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53 National Religious Groups, Academics, and Ministers
Urge Alternatives to U.S. Military Action in Iraq

August 27, 2014

Dear President Obama:

As religious communities, leaders, and academics, we write to express our deep concern over the
recent escalation of U.S. military action in Iraq. While the dire plight of Iraqi civilians should
compel the international community to respond in some way, U.S. military action is not the
answer. Lethal weapons and airstrikes will not remove the threat to a just peace in Iraq. As
difficult as it might be, in the face of this great challenge, we believe that the way to address the
crisis is through long-term investments in supporting inclusive governance and diplomacy,
nonviolent resistance, sustainable development, and community-level peace and reconciliation

Pope Francis has affirmed that “peacemaking is more courageous than warfare,” and more
recently said that “it is licit to stop the unjust aggressor. I underscore the verb ‘stop;’ I don’t say
bomb, make war---stop him.” But how we ask?

In addition to the complex factors spilling over from the civil war in Syria and pressure from
other neighbors, decades of U.S. political and military intervention, coupled with inadequate
social reconciliation programs, have significantly contributed to the current crisis in Iraq. More
bombing will ultimately mean more division, bloodshed, recruitment for extremist organizations,
and a continual cycle of violent intervention.

The current state of crisis and the breakdown of state institutions in Libya provide another stark
example of the failure of a militarized strategy. Like Libya, the air strikes in Iraq will ultimately
fail to build and maintain sustainable peace in the long-term.

We understand and deeply share the desire to protect people, especially civilians. However, even
when tactics of violent force yield a short term displacement of the adversary’s violence, such
violence toward armed actors is often self-perpetuating, as the retributive violence that flares up
in response will only propitiate more armed intervention in a tit-for-tat escalation without
addressing the root causes of the conflict. We see this over and over again. It is not “necessary”
to continue down this road of self-destruction, as Pope Francis called the hostilities of war the
"suicide of humanity."

There are better, more effective, more healthy and more humanizing ways to protect
civilians and to engage this conflict. Using an alternative frame, here are some “just peace”
ways the United States and others can not only help save lives in Iraq and the region, but also
begin to transform the conflict and break the cycle of violent intervention. To begin, the United
States should take the following steps:
• Stop U.S. bombing in Iraq to prevent bloodshed, instability and the accumulation of
grievances that contribute to the global justification for the Islamic State’s existence
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among its supporters.

• Provide robust humanitarian assistance to those who are fleeing the violence.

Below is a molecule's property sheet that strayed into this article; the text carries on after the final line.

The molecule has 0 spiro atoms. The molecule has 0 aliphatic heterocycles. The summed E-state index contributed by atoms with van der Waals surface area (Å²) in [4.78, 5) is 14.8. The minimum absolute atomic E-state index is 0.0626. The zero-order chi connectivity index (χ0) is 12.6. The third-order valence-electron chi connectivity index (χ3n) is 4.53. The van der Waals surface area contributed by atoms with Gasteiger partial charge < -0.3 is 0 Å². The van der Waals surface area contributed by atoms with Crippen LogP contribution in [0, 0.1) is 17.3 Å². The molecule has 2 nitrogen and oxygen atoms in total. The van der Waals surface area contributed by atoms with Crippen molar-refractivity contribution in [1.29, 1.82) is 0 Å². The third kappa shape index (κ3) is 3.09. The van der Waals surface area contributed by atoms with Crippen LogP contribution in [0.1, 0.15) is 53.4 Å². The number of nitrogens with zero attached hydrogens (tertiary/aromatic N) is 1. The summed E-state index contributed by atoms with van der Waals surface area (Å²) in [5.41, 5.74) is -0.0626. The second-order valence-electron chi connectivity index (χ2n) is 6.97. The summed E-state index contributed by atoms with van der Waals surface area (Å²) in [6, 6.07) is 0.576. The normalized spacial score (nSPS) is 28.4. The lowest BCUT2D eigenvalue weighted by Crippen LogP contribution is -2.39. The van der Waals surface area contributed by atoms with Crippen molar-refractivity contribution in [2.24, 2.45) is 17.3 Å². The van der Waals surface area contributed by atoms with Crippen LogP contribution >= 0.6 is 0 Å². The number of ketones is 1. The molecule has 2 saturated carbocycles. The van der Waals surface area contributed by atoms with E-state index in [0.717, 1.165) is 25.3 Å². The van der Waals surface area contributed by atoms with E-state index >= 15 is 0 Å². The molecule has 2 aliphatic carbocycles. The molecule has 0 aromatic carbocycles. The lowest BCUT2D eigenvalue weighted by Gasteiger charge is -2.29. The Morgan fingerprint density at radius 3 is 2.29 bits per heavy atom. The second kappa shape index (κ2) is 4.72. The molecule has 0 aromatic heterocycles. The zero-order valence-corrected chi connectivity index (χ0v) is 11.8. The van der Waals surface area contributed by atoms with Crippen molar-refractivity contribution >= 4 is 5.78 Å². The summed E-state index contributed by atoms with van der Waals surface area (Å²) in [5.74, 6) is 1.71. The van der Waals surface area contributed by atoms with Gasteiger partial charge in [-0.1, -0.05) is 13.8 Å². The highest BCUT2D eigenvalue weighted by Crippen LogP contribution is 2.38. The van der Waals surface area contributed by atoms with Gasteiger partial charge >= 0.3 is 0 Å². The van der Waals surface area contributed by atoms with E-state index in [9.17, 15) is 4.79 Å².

Provide food and much needed supplies in coordination with the United Nations.

• Engage with the UN, all Iraqi political and religious leaders, and others in the
international community on diplomatic efforts for a lasting political solution for Iraq.
Ensure a significantly more inclusive Iraqi government along with substantive programs
of social reconciliation to interrupt the flow and perhaps peel-back some of the persons
joining the Islamic State. In the diplomatic strategy, particularly include those with
influence on key actors in the Islamic State.
o Work for a political settlement to the crisis in Syria. The conflicts in Iraq and
Syria are intricately connected and should be addressed holistically. Return to the
Geneva peace process for a negotiated settlement to the civil war in Syria and
expand the agenda to include regional peace and stability. Ensure Iran’s full
participation in the process.

• Support community-based nonviolent resistance strategies to transform the conflict
and meet the deeper need and grievances of all parties. For example, experts
suggested strategies such as parallel institutions, dispersed disruptions, and economic

• Strengthen financial sanctions against armed actors in the region by working through
the UN Security Council. For example, disrupting the Islamic State’s $3 million/day oil
revenue from the underground market would go a long way toward blunting violence.

• Bring in and significantly invest in professionally trained unarmed civilian
protection organizations to assist and offer some buffer for displaced persons and
refugees, both for this conflict in collaboration with Iraqi’s and for future conflicts.

• Call for and uphold an arms embargo on all parties to the conflict. U.S. arms and
military assistance to the government forces and ethnic militias in Iraq, in addition to
arming Syrian rebel groups, have only fueled the carnage, in part due to weapons
intended for one group being taken and used by others. All armed parties have been
accused of committing gross violations of human rights. Along with Russia, work with
key regional players such as Saudi Arabia, Qatar, and Kuwait to take independent
initiatives and meaningful steps towards an arms embargo on all parties in the conflict.

• Support Iraqi civil society efforts to build peace, reconciliation, and accountability
at the community level. Deep sectarian and ethnic divisions have long been exacerbated